By Debbie Gregory.
Each year, approximately 250,000 service members separate from the U.S. military, and are dispersed throughout communities across the country. The current generation of Veterans holds the distinction of having served during the longest period of constant warfare in our nation’s history. While, we, as a nation, have a tendency to support and acknowledge this generation of Veterans, at the same time, the American public also has many preconceived notions about Veterans that just aren’t true.
One of these notions is that Veterans are damaged in some way, and are in need of a handout. It’s true that there are issues of unemployment, underemployment, homelessness, PTSD and other service-connected mental and behavior health concerns that plague the Veteran community. But the simple truth is that many Veterans who transition into civilian life are not affected by these issues.
Veterans are the same people who, during a time of war, agreed to stand between their countrymen and the perils that threaten our way of life. Veterans are the same resilient men and women who overcame the challenges of basic training to be initiated into the most elite fighting force in the world. Veterans are the ones who sacrifice years of their lives, away from their families and hometowns. These Veterans are the ones who often deployed multiple times in support of the wars in Iraq and Afghanistan.
Got Your 6, a non-profit organization that unites other non-profits with assets in Hollywood and government agencies, published a report that offer the American public some different statistics about Veterans that could alter the way that Veterans are perceived.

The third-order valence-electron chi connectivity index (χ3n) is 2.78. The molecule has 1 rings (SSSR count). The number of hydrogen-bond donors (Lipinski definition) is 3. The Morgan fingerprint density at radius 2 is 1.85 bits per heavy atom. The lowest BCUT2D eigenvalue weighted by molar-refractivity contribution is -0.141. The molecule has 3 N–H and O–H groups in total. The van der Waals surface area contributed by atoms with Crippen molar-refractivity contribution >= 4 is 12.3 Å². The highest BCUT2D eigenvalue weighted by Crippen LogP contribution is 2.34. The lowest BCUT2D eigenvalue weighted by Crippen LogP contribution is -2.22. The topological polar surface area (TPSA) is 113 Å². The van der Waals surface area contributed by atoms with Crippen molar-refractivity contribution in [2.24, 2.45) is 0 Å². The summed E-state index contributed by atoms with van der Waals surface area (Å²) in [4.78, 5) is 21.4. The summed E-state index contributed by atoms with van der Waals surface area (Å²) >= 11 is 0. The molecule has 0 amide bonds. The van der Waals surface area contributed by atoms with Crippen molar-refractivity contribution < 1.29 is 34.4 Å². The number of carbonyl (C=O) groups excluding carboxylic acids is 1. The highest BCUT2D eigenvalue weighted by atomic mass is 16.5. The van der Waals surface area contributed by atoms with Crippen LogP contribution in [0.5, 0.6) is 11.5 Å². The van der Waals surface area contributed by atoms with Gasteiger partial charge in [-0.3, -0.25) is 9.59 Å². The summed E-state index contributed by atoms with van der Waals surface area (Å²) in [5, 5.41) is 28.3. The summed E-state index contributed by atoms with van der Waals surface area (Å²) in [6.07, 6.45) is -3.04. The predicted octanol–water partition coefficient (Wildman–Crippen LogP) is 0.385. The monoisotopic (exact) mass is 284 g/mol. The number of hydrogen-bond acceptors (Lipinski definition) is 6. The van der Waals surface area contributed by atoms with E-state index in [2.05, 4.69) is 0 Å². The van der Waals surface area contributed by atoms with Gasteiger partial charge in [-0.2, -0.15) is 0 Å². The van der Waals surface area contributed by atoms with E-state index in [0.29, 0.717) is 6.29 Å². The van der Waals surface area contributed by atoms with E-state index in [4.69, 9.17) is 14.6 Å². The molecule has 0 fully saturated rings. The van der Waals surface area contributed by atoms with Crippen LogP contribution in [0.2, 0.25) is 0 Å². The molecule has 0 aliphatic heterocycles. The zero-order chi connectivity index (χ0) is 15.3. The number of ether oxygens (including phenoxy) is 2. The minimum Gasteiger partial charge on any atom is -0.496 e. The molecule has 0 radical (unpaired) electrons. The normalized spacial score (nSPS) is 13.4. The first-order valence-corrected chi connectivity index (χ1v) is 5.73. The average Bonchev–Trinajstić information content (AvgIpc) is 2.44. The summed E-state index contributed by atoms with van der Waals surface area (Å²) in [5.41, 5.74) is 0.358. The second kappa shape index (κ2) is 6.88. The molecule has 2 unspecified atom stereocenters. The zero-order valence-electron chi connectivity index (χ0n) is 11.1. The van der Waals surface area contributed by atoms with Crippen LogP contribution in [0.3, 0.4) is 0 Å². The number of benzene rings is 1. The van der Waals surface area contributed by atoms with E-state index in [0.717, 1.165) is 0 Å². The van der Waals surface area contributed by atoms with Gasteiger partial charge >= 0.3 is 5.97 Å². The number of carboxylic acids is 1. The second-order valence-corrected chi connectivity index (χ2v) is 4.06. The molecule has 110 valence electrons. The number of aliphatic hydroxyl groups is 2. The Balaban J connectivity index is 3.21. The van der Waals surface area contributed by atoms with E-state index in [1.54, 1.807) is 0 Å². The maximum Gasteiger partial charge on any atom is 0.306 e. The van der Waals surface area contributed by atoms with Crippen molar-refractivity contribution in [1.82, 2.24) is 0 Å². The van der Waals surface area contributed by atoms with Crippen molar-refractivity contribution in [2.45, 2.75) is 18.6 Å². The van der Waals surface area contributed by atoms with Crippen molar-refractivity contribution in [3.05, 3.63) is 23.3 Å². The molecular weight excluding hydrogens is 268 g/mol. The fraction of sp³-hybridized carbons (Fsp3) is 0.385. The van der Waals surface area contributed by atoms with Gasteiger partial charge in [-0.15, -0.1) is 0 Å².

The report is the 2015 Veterans Civic Health Index, titled, “America’s Greatest Assets: How Military Veterans are Strengthening our Communities.” All of the findings in the report are based on analysis of the Current Population Survey (CPS) data from 2012 and 2013, conducted by the Center for Information Research on Civic Leaning and Engagement (CIRCLE).
According to the report, Veterans are the most involved citizens in their communities. Veterans are more likely than non-veterans to vote, contact their elected leaders, attend community meetings, and take active roles in their neighborhoods. Veterans are more likely to join community organizations, social clubs, and similar groups. Veterans also tend to volunteer more, averaging 160 hours per year, compared to 120 by non-veterans.
The purpose of the report is to help remove some of the negative stereotypes about Veterans. But it is important to remember that while many of the concerns we have for our Veterans aren’t necessarily applicable to all Vets, the Veterans who do suffer from such issues as unemployment, underemployment, homelessness, PTSD and other service-connected mental & behavior health concerns need and deserve our support.
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Military Connection: Report Shows Different Side of Veterans: By Debbie Gregory